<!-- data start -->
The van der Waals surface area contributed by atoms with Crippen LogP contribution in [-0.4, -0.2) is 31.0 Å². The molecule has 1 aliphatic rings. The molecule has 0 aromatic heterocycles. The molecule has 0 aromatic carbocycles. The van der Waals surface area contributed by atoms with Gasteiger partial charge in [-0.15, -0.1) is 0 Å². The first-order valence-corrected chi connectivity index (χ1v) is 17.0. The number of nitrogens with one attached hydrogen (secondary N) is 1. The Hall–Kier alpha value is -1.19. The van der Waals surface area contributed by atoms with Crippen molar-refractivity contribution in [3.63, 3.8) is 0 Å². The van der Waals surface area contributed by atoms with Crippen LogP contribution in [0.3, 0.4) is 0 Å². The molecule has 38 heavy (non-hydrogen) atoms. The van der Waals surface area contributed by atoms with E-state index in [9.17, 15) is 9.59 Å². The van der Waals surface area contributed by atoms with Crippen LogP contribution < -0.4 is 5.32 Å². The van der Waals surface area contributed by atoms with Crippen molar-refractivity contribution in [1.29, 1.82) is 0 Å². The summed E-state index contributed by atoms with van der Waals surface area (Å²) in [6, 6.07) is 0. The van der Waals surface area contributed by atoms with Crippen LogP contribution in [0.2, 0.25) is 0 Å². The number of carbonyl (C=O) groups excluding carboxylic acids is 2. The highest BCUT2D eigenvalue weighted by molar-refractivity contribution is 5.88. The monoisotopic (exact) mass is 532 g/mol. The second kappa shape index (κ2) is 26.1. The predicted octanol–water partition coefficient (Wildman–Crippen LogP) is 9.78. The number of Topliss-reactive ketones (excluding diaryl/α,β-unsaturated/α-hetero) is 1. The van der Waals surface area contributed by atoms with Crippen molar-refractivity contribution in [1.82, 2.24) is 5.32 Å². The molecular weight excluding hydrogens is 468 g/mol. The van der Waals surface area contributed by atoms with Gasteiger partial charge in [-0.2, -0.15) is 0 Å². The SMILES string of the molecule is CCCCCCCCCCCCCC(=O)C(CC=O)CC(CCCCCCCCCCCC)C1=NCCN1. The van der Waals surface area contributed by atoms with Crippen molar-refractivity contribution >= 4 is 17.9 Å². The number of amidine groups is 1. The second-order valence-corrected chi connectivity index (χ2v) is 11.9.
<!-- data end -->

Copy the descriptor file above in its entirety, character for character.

The van der Waals surface area contributed by atoms with Crippen LogP contribution in [-0.4, -0.2) is 31.0 Å². The molecule has 1 aliphatic rings. The molecule has 0 aromatic heterocycles. The molecule has 0 aromatic carbocycles. The van der Waals surface area contributed by atoms with Gasteiger partial charge in [-0.15, -0.1) is 0 Å². The first-order valence-corrected chi connectivity index (χ1v) is 17.0. The number of nitrogens with one attached hydrogen (secondary N) is 1. The Hall–Kier alpha value is -1.19. The van der Waals surface area contributed by atoms with Crippen molar-refractivity contribution in [3.63, 3.8) is 0 Å². The van der Waals surface area contributed by atoms with Crippen LogP contribution in [0.3, 0.4) is 0 Å². The molecule has 38 heavy (non-hydrogen) atoms. The van der Waals surface area contributed by atoms with E-state index in [9.17, 15) is 9.59 Å². The van der Waals surface area contributed by atoms with Crippen LogP contribution < -0.4 is 5.32 Å². The van der Waals surface area contributed by atoms with Crippen molar-refractivity contribution in [1.29, 1.82) is 0 Å². The summed E-state index contributed by atoms with van der Waals surface area (Å²) in [6, 6.07) is 0. The van der Waals surface area contributed by atoms with Crippen LogP contribution in [0.2, 0.25) is 0 Å². The number of carbonyl (C=O) groups excluding carboxylic acids is 2. The highest BCUT2D eigenvalue weighted by molar-refractivity contribution is 5.88. The monoisotopic (exact) mass is 532 g/mol. The second kappa shape index (κ2) is 26.1. The predicted octanol–water partition coefficient (Wildman–Crippen LogP) is 9.78. The number of Topliss-reactive ketones (excluding diaryl/α,β-unsaturated/α-hetero) is 1. The van der Waals surface area contributed by atoms with Crippen molar-refractivity contribution in [1.82, 2.24) is 5.32 Å². The molecular weight excluding hydrogens is 468 g/mol. The van der Waals surface area contributed by atoms with Gasteiger partial charge in [-0.2, -0.15) is 0 Å². The SMILES string of the molecule is CCCCCCCCCCCCCC(=O)C(CC=O)CC(CCCCCCCCCCCC)C1=NCCN1. The van der Waals surface area contributed by atoms with Crippen molar-refractivity contribution >= 4 is 17.9 Å². The number of amidine groups is 1. The second-order valence-corrected chi connectivity index (χ2v) is 11.9.